US 4697007 A
The preparation of microcrystalline triacetylcellulose by acid-catalyzed acetylation of microcrystalline cellulose, perfluoroalkanesulfonic acids with 1 to 8 carbon atoms are used as the catalyst, resulting in a non-hazardous process and high yields of exceptionally high purity product, the latter being particularly suitable for chromatographic purposes, in particular for the chromatographic resolution of racemates.
1. In a process for the preparation of microcrystalline triacetylcellulose comprising acetylating microcrystalline cellulose in the presence of an acid catalyst, the improvement which comprises employing a catalytic amount of at least one perfluoralkanesulfonic acid having 1-8 carbon atoms as the catalyst.
2. A process according to claim 1, wherein the perfluoralkanesulfonic acid contains 1-3 carbon atoms.
3. A process according to claim 1, wherein the catalyst is trifluoromelkanesulfonic acid.
4. A process according to claim 3 wherein the amount of catalyst is 2-5% by weight based on the weight of the microcrystalline cellulose.
5. A process according to claim 1 wherein the amount of the catalyst is 1-10% by weight based on the weight of the microcrystalline cellulose.
6. A process according to claim 1 further comprising separating resultant microcrystalline triacetylcellulose by vacuum filtration.
This invention relates to a new process for the preparation of microcrystalline triacetylcellulose.
There is an increasing demand for microcrystalline triacetylcellulose, which is chiefly used as a chromatographic adsorbent. This material is particularly suitable for the chromatographic resolution of racemates, the substantial or complete separation of the racemic forms into the corresponding enantiomers by chromatography on microcrystalline triacetylcellulose being possible for a large number of chiral compounds in particular.
It is possible to prepare microcrystalline triacetylcellulose by a process described by G. Hesse and R. Hagel (Chromatographia 6, 277 (1973), Chromatographia 9, 62 (1976) and Liebigs Annalen der Chemie 996 (1976)). In this process, microcrystalline cellulose is acetylated under gentle conditions with acetic acid and acetic anhydride in the presence of an amount of perchloric acid as a catalyst. Although this process is suitable for the preparation of microcrystalline triacetylcellulose on a laboratory scale, it presents serious hazards on an industrial scale.
Perchloric acid yields extremely explosive mixtures with organic substances and is therefore subject to strict safety measures and restrictions in handling. Industrial preparation of microcrystalline triacetylcellulose by this process using perchloric acid is therefore either impossible, or possible only if rigorous and expensive safety measures are taken.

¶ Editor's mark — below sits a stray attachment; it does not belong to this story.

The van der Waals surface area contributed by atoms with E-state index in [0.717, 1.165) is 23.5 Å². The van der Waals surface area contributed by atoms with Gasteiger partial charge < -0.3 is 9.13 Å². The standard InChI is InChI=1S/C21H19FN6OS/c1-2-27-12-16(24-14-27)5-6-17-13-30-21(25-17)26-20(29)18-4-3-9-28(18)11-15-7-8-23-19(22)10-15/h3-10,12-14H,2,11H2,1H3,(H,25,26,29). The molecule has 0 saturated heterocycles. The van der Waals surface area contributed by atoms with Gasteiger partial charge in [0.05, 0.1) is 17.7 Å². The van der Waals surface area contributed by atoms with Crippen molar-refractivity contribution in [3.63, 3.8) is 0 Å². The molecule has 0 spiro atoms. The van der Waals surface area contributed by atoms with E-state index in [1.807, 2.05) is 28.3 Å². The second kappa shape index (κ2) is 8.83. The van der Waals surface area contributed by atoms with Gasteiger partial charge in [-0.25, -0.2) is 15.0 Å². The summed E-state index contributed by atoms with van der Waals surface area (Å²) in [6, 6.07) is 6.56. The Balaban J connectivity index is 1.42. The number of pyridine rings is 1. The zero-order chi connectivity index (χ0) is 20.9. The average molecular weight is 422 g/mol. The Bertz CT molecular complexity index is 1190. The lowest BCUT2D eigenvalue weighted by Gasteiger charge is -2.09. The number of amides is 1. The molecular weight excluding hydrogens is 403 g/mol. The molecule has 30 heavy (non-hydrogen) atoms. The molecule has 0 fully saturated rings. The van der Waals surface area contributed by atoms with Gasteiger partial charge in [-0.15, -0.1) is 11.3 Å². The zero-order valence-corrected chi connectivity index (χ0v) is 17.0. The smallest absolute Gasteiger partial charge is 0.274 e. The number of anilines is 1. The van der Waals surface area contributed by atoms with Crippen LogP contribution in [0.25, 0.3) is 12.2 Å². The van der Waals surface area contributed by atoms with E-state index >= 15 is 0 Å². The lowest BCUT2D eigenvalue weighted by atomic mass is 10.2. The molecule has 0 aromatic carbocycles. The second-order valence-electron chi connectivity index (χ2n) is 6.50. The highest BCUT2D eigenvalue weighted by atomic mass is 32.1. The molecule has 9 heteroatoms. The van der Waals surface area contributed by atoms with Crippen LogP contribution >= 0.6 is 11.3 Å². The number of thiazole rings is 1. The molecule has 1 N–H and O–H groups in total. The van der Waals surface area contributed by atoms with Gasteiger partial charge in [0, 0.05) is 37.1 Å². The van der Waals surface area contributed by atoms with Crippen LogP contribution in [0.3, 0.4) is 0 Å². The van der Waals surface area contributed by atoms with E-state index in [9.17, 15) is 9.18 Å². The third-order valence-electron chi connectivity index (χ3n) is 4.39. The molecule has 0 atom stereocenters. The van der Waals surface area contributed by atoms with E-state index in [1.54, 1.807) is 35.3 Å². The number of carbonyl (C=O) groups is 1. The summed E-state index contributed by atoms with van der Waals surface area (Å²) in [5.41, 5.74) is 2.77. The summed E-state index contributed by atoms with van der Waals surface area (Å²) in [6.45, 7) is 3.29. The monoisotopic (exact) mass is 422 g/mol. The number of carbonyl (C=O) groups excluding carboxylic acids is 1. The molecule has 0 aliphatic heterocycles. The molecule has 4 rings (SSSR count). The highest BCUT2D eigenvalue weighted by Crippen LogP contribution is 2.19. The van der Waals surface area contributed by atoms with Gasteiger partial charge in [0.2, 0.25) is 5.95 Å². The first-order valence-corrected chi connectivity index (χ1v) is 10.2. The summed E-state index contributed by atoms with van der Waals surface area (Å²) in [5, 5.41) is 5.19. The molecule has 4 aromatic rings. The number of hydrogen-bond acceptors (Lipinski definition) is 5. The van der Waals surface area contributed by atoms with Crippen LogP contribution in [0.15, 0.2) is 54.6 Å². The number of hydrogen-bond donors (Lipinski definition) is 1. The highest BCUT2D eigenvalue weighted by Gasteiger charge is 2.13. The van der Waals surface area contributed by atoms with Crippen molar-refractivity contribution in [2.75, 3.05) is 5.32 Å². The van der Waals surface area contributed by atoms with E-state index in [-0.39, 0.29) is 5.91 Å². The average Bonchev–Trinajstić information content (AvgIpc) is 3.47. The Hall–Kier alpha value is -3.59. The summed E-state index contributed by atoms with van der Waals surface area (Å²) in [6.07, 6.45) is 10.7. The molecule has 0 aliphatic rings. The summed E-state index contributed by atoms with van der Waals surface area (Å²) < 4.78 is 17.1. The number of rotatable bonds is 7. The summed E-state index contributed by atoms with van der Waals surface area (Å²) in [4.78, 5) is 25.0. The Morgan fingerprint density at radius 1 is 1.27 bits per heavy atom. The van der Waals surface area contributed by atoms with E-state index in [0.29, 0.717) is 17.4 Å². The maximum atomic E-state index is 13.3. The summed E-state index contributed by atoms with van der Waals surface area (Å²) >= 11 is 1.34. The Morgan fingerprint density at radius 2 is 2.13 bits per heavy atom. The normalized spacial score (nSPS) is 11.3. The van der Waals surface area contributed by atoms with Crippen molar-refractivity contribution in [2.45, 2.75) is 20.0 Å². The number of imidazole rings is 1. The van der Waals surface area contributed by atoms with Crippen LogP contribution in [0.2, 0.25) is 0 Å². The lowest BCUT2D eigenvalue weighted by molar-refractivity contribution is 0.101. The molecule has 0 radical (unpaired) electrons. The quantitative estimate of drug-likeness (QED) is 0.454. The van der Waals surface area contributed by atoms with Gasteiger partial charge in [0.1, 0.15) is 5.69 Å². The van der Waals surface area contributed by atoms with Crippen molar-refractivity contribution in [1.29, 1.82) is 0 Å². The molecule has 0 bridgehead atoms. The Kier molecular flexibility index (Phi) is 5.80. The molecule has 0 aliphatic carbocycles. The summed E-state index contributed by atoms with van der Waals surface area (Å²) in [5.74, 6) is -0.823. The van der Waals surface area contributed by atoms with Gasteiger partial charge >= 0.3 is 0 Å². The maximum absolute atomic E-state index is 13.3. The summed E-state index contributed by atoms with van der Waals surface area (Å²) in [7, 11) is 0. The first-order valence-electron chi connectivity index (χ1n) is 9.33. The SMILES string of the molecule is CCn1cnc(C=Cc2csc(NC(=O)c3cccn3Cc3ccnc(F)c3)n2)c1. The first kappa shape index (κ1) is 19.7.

An object of this invention, therefore, is to provide a suitable replacement for the explosive-prone perchloric acid used as the catalyst in the prior art process.
Accordingly, another object is to provide a new industrial scale process for the preparation of microcrystalline triacetylcellulose and the product obtained thereby.
Another object is to employ the improved product as a chromatographic adsorbent.
Upon further study of the specification and appended claims, further objects and advantages of this invention will become apparent to those skilled in the art.
Attempts to replace the perchloric acid in the known process by other acids, such as sulfuric acid, p-toluenesulfonic acid, trifluoroacetic acid or methane-sulfonic acid have either failed or led to a result which was completely unsatisfactory with respect to the yield and quality of the product.
Surprisingly, it has now been found that microcrystalline triacetylcellulose can be obtained in a high yield and outstanding quality if the acetylation of microcrystalline cellulose is conducted in the presence of a catalytic quantity of at least one perfluoroalkanesulfonic acid having 1-8 carbon atoms. The alkanesulfonic acids having 1 to 8 C atoms can be either straight chain or branched, the H atoms of the alkyl part being completely replaced by fluorine. Perfluoroalkanesulfonic acids having 1-3 C atoms are preferred. Of these, trifluoromethanesulfonic acid is particularly preferred.
The process of the present invention for the preparation of microcrystalline triacetylcellulose is carried out analogously to the known process. The only difference is that one or more of the perfluoroalkanesulfonic acids according to the invention is used as the catalyst in the acetylation of cellulose instead of the perchloric acid which was used heretofore. The use of one of these acids is preferred, but mixtures of several of these acids can also be employed. They can be used in an amount equivalent to that of the perchloric acid. Since, in contrast to perchloric acid, perfluoroalkanesulfonic acids exhibit no oxidizing properties, the amount thereof used in the reaction is less important as long as a catalytic amount is employed. It has proved advantageous, however, to add 1 to 10 percent by weight, preferably 2 to 5 percent by weight, based on the amount of cellulose.